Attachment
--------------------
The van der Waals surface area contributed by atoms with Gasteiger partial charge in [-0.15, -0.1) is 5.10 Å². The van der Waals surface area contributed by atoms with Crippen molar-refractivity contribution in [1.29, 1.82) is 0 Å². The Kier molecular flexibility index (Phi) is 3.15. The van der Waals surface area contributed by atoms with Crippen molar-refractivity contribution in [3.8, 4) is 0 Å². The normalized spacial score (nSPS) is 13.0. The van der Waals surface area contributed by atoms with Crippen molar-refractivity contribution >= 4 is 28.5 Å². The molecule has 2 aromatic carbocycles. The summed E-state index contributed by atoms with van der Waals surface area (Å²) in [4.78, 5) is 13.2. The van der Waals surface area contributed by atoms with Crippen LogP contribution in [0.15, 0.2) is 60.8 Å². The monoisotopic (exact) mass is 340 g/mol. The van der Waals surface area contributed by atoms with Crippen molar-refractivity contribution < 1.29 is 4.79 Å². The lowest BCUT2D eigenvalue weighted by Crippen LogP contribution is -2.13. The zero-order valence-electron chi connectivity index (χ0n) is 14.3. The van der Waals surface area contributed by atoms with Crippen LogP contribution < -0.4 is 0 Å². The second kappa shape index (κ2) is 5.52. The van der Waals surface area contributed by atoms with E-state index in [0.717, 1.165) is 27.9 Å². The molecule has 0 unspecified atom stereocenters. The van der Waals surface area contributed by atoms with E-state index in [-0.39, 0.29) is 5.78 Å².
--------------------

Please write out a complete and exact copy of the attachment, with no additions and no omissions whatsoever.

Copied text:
The van der Waals surface area contributed by atoms with Gasteiger partial charge in [-0.15, -0.1) is 5.10 Å². The van der Waals surface area contributed by atoms with Crippen molar-refractivity contribution in [1.29, 1.82) is 0 Å². The Kier molecular flexibility index (Phi) is 3.15. The van der Waals surface area contributed by atoms with Crippen molar-refractivity contribution in [3.8, 4) is 0 Å². The normalized spacial score (nSPS) is 13.0. The van der Waals surface area contributed by atoms with Crippen molar-refractivity contribution >= 4 is 28.5 Å². The molecule has 2 aromatic carbocycles. The summed E-state index contributed by atoms with van der Waals surface area (Å²) in [4.78, 5) is 13.2. The van der Waals surface area contributed by atoms with Crippen LogP contribution in [0.15, 0.2) is 60.8 Å². The monoisotopic (exact) mass is 340 g/mol. The van der Waals surface area contributed by atoms with Crippen molar-refractivity contribution < 1.29 is 4.79 Å². The lowest BCUT2D eigenvalue weighted by Crippen LogP contribution is -2.13. The zero-order valence-electron chi connectivity index (χ0n) is 14.3. The van der Waals surface area contributed by atoms with Crippen LogP contribution < -0.4 is 0 Å². The second kappa shape index (κ2) is 5.52. The van der Waals surface area contributed by atoms with E-state index in [0.717, 1.165) is 27.9 Å². The molecule has 0 unspecified atom stereocenters. The van der Waals surface area contributed by atoms with E-state index in [-0.39, 0.29) is 5.78 Å².